The Lifeboat Theory says; “If there were a lifeboat adrift at sea, and in the lifeboat were a male lawyer, a female doctor, a crippled child, a stay-at-home mom, and a garbage man, and one person had to be thrown overboard to save the others, which person would we choose?” Since the 1970’s this question has been presented to students ranging from elementary school through university levels, we’ve all heard a version of it before. However, Donald Miller, in his book Searching for God Knows What presents a keenly insightful examination of this question.
In his book, Miller says that we humans naturally place values on others because from birth we are compared against others to gage our health, intelligence, aptitudes, basically how well we are doing. At birth we measure health by using the APGAR test, then it’s the developmental charts, academic achievement, athletic achievement, artistic achievement, and of course looks; “what a pretty baby.” Throughout our lives comparing and value placing is part of our daily existence so, when the Lifeboat Questions is posed most of us don’t say, “Wait, this is wrong because all people are equal.” Instead we immediately start comparing the value of each person, struggle a bit, and then come up with an answer.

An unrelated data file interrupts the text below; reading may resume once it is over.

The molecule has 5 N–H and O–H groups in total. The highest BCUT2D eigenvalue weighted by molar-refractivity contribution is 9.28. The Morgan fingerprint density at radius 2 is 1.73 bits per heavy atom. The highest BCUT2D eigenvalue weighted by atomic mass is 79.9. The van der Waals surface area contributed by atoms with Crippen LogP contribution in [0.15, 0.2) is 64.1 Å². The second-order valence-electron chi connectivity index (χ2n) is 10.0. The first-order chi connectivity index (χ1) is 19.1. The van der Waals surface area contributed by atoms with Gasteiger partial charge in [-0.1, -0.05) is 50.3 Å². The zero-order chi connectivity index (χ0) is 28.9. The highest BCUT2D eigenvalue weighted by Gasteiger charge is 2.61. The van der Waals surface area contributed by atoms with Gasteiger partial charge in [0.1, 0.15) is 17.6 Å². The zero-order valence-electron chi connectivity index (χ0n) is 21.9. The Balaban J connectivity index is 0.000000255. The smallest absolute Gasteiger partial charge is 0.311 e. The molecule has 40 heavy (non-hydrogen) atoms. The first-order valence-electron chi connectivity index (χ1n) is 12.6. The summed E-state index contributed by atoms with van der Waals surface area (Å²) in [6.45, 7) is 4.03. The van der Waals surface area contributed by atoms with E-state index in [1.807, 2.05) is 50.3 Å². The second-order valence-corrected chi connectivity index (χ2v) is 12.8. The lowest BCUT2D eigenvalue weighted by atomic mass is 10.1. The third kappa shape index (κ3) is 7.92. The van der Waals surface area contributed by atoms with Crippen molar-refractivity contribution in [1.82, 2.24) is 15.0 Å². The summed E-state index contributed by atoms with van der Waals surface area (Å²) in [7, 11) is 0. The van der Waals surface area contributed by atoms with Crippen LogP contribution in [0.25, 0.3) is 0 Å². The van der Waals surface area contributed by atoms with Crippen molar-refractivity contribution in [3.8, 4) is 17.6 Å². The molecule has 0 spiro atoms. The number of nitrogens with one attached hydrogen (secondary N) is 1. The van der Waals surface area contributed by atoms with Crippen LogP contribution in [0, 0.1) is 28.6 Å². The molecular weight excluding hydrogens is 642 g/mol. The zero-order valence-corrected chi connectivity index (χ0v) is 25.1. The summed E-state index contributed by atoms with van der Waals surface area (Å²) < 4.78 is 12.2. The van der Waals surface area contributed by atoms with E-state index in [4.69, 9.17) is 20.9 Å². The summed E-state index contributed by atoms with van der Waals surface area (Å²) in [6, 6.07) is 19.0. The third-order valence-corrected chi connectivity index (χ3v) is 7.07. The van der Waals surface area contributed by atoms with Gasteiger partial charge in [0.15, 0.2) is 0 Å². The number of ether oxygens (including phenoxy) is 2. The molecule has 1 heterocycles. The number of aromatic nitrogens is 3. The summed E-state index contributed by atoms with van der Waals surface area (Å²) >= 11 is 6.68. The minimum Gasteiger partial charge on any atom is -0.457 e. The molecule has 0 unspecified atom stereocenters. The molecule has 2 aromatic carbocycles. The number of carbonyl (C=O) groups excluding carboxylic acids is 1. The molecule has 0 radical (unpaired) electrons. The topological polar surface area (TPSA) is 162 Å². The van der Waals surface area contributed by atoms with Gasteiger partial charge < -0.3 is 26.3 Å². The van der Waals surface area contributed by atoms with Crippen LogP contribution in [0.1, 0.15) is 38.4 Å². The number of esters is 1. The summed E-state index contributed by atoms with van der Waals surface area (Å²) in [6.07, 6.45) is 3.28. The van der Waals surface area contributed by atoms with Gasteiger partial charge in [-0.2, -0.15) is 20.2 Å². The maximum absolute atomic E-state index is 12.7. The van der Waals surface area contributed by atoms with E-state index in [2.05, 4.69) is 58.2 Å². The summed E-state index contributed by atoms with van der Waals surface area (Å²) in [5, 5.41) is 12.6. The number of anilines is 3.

Think about it for a minute, how do you know if you’re fat or thin, successful or not, smart or not, pretty or ugly, in style or out, popular or not, liked or not? The answer is, we compare ourselves to others. I’m not saying it’s wrong to compare ourselves with others, in fact a certain amount is necessary. However, if our value is placed wholly on the results of comparison with others we will feel that our personal value is unstable and at risk of being taken away daily.
Now, here is Miller’s main assertion in a nut shell. Humans were created with an innate need to have a relationship with God. Through this relationship God imparts his unconditional, unchanging, love to all people equally. This relationship is not based on ever changing value through comparison, but is based on acceptance and love; God’s stable, unchanging love. God doesn’t have a comparison scale.
When people are not in relationship with God they will seek other ways to fill this innate relational need. In seeking to fill this need we try to create personal value through social status, material possessions, education, friendships, peer recognition, etc., we will seek to fill God’s place with anything in an attempt to prove our value. This searching for value in things other than God is like being on the lifeboat, if we can’t verify our value with others we will live in fear of being thrown off the lifeboat.
Miller also points out that because Jesus loves and values all people the equally, The Lifeboat theory could not exist in His world, it is impossible for one person to have greater value than another to God. This concept is foreign to us because we are constantly seeking value by comparison. But, our value, our true value, was given to us at birth and has never left us; we are God’s children and he loves us unconditionally. He loves us whether we’re smart or not, pretty or not, successful or not, rich or poor, in God’s eyes we are all equal. This is amazing.
May you truly know your value in God’s eyes, you are priceless to him.
Debora Shelford Hobbs